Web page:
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cdc



6 posts

Wannabe Geek


Topic # 111857 16-Nov-2012 21:45 Send private message

Hi,

I would like to log HTTP traffic through Orcon Genius. We all have 4 laptops, 2 smartphones, a tablet, an internet-connected TV, and game console. I'd like to know what internet traffic each device is causing.

Initially I was hoping I could do this with just the Orcon Genius. Unfortunately, The firmware UI doesn't allow it. Fortunately, it runs Linux, so I could enable it. And fortunately, it is running a telnet service open to the LAN. Unfortunately, no username/password combination I tried worked. Furthermore, Orcon support say "this service has been locked down in the firmware. There is nothing we can do to get this open for you.", which sounds suspiciously like nonsense to me: Why have telnetd running at all if it can't be used? Either they forgot to turn it off when customising the BoB2 firmware, or there really is a secret username/password somewhere that will let me get shell access so I can try to set up some logging. I've given up on Orcon support; they haven't been able to suggest any useful ideas for logging traffic.

So, what are my other options for being able to log traffic?
Should I get a switch with wireless, hook it up to orcon, and connect all my devices to the switch? And run some openwrt-derived software on the switch? If so, any switch recommendations?
Should I get a simple ADSL modem and get the orcon genius to access the internet via LAN to the modem? Will openwrt on a plain modem be able to tell the traffic apart for different devices in the LAN, or would the orcon genius already have done some sort of translation?
Any other ideas?

Cheers,
Carl.

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Voice Engineer @ Orcon
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  Reply # 718517 16-Nov-2012 21:54 Send private message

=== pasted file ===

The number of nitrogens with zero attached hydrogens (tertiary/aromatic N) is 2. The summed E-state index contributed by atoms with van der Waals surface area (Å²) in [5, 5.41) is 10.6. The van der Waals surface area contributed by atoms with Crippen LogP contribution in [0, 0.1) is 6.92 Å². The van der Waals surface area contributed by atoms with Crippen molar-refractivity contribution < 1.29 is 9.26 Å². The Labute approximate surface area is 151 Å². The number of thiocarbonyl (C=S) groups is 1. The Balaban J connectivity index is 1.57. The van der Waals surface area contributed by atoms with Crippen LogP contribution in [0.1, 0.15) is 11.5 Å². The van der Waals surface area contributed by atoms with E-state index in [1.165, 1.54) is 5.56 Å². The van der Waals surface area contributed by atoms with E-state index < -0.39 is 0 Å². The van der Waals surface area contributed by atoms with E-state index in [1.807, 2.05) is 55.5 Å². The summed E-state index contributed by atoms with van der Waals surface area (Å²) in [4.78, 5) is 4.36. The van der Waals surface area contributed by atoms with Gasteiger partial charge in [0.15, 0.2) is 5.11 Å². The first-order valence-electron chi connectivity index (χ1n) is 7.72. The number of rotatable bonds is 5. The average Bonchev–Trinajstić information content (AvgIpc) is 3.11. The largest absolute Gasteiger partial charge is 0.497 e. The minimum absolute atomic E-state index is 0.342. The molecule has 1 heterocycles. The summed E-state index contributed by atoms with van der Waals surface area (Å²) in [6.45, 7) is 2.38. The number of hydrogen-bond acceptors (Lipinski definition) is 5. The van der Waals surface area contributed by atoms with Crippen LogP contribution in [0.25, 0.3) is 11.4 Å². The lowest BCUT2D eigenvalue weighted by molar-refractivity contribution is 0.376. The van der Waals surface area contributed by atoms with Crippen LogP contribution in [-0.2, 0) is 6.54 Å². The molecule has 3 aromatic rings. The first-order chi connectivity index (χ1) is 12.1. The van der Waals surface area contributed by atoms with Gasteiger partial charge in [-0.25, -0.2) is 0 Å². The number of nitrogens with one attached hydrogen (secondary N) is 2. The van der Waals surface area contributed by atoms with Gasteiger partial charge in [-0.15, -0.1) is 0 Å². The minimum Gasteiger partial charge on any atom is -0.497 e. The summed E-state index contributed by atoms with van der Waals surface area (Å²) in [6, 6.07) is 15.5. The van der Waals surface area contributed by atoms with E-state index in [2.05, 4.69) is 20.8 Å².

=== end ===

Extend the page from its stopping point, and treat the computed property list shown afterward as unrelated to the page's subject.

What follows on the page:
They are not lying, you really can't login to telnet and/or SSH on the box (even though the ports are open).  

Believe me, a few of us have spent hard cycles trying to brute-force them.

As far as logging traffic, there are plenty of ways to achieve it - I think you're on the right track.  Not sure that any "switch" will run openwrt, but there are any number of routers that'll do it.  Just sit your router behind Genius, configure Genius to use it as a DMZ address, and you're away.


cdc



6 posts

Wannabe Geek


  Reply # 718524 16-Nov-2012 22:24 Send private message

Thanks.

Any hardware recommendations? I have plenty of Linux experience, but am an openwrt noob.

The TP-Link TL-WR1043N seems quite cheap, is popular on pricespy, and is also supported by openwrt. 

Worth it?


Voice Engineer @ Orcon
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  Reply # 718532 16-Nov-2012 22:55 Send private message

No personal experience with that router, but it should do the job :)  I'm sure others have that router and can provide feedback.

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Biddle Corp
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  Reply # 718586 17-Nov-2012 06:53 Send private message

The only problem with that idea is that it will introduce a double NAT setup, which is far from ideal.